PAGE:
Does the Noise in My Head Bother You? by Steven Tyler; Ecco, 376 pages, $27.99
(reviewed by Bob Cataliotti)
The title of this "rock 'n' roll memoir" by Aerosmith lead singer (and American Idol judge) Steven Tyler seems to promise a fun-house tour of the author's rock-star psyche. Aside from the gonzo "Tylerisms" that pock the narrative, however, it's a fairly standard litany of an unholy trinity: drugs, sex and rock 'n' roll.
The revealing stuff comes early on: Tyler evokes a youth divided between the Bronx and a rustic family retreat in Sunapee, N.H. He spent his teen years as an aspiring drummer, hanging out in Greenwich Village and idolizing Brit invaders like the Rolling Stones and the Yardbirds. "They were the musical G-spot," goes a tamer Tylerism.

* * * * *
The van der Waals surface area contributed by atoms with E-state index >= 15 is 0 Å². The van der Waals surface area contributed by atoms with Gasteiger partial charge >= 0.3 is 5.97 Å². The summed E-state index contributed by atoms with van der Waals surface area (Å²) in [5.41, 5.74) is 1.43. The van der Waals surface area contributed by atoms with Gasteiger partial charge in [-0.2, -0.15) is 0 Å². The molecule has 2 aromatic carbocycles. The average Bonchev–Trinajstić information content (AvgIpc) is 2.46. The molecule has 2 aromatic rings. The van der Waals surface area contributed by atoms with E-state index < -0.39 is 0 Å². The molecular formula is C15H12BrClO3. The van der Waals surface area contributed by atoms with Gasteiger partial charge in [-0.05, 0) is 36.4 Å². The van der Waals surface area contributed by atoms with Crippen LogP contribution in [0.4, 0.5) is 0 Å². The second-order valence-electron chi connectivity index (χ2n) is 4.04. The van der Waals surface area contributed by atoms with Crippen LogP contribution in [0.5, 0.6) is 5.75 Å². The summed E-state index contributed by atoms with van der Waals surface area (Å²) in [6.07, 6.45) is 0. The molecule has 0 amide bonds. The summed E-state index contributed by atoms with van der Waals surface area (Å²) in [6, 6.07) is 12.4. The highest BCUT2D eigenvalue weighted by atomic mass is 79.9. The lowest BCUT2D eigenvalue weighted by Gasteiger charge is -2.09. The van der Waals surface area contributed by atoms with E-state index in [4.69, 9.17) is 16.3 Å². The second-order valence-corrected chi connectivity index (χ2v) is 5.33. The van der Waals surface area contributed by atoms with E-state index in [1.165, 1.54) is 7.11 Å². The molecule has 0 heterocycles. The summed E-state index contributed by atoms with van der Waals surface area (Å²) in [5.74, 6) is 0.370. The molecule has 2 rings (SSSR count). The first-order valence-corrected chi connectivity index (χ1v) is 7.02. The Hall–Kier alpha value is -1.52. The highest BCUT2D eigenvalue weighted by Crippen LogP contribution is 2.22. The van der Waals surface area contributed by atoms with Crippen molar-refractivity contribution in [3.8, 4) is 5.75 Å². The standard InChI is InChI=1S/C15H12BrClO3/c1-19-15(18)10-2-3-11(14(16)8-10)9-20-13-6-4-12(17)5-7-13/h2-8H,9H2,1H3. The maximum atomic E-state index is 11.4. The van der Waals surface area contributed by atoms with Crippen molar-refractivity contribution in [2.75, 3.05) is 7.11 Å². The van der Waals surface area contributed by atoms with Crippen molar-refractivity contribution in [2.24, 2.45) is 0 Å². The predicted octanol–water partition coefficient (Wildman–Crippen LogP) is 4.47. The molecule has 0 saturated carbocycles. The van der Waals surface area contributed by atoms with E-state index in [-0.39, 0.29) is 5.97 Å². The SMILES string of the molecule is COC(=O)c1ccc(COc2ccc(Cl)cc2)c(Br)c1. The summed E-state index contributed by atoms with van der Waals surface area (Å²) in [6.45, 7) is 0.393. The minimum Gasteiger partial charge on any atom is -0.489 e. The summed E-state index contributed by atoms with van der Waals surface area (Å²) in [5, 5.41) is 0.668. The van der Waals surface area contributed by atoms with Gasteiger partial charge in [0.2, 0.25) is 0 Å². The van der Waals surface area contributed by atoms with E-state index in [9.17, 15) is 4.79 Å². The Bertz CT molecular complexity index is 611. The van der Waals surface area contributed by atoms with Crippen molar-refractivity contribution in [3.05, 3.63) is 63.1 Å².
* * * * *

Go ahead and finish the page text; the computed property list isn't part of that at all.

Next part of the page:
Once Aerosmith hits the big time, the memoir rides a merry-go-round of drug abuse, dysfunctional relations with women and bandmates (notably guitarist Joe Perry), and R&R — relapse and rehab. "Like most rock stars," writes Tyler, ringing our doorbell with a cannon, "I suffer from Terminal Adolescence." His fans will rush to climb aboard this carousel; those not yet along for the ride may answer Does the Noise in My Head Bother You? with "Dude, it kinda does."
Writer and musician Dave Shiflett, author of the 2012 e-novel In the Matter of J. Van Pelt, posts original music at daveshiflett.com.
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